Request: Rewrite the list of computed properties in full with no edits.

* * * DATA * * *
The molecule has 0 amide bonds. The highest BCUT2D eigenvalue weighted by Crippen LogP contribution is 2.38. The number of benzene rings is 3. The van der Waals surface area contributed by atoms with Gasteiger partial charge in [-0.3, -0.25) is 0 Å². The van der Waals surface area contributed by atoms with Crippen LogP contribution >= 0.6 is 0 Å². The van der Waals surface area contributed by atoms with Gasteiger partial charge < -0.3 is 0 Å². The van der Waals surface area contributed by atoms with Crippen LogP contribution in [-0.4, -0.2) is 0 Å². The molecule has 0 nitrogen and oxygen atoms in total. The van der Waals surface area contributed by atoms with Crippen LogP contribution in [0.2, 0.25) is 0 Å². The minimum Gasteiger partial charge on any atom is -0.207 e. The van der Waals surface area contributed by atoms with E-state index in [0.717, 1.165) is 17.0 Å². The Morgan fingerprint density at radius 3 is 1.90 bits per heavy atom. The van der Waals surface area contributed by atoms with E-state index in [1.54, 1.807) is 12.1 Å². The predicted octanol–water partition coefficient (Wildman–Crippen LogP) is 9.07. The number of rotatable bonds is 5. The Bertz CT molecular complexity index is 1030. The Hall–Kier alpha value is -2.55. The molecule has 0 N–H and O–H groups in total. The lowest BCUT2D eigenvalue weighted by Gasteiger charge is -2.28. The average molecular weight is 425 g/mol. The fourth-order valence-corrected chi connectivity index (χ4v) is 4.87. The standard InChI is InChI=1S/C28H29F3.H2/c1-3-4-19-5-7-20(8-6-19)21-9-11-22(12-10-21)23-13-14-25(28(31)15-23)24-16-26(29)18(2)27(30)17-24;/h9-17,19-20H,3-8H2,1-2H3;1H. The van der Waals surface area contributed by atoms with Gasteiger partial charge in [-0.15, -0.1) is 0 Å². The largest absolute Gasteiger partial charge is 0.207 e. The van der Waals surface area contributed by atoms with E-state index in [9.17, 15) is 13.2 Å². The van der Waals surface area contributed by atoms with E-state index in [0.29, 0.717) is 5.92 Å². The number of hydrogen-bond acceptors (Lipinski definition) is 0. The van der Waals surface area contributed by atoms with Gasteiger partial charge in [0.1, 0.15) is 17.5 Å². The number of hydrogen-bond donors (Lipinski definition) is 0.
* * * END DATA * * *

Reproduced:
The molecule has 0 amide bonds. The highest BCUT2D eigenvalue weighted by Crippen LogP contribution is 2.38. The number of benzene rings is 3. The van der Waals surface area contributed by atoms with Gasteiger partial charge in [-0.3, -0.25) is 0 Å². The van der Waals surface area contributed by atoms with Crippen LogP contribution >= 0.6 is 0 Å². The van der Waals surface area contributed by atoms with Gasteiger partial charge < -0.3 is 0 Å². The van der Waals surface area contributed by atoms with Crippen LogP contribution in [-0.4, -0.2) is 0 Å². The molecule has 0 nitrogen and oxygen atoms in total. The van der Waals surface area contributed by atoms with Crippen LogP contribution in [0.2, 0.25) is 0 Å². The minimum Gasteiger partial charge on any atom is -0.207 e. The van der Waals surface area contributed by atoms with E-state index in [0.717, 1.165) is 17.0 Å². The Morgan fingerprint density at radius 3 is 1.90 bits per heavy atom. The van der Waals surface area contributed by atoms with E-state index in [1.54, 1.807) is 12.1 Å². The predicted octanol–water partition coefficient (Wildman–Crippen LogP) is 9.07. The number of rotatable bonds is 5. The Bertz CT molecular complexity index is 1030. The Hall–Kier alpha value is -2.55. The molecule has 0 N–H and O–H groups in total. The lowest BCUT2D eigenvalue weighted by Gasteiger charge is -2.28. The average molecular weight is 425 g/mol. The fourth-order valence-corrected chi connectivity index (χ4v) is 4.87. The standard InChI is InChI=1S/C28H29F3.H2/c1-3-4-19-5-7-20(8-6-19)21-9-11-22(12-10-21)23-13-14-25(28(31)15-23)24-16-26(29)18(2)27(30)17-24;/h9-17,19-20H,3-8H2,1-2H3;1H. The van der Waals surface area contributed by atoms with Gasteiger partial charge in [-0.15, -0.1) is 0 Å². The largest absolute Gasteiger partial charge is 0.207 e. The van der Waals surface area contributed by atoms with E-state index in [9.17, 15) is 13.2 Å². The van der Waals surface area contributed by atoms with E-state index in [0.29, 0.717) is 5.92 Å². The number of hydrogen-bond acceptors (Lipinski definition) is 0. The van der Waals surface area contributed by atoms with Gasteiger partial charge in [0.1, 0.15) is 17.5 Å². The number of hydrogen-bond donors (Lipinski definition) is 0.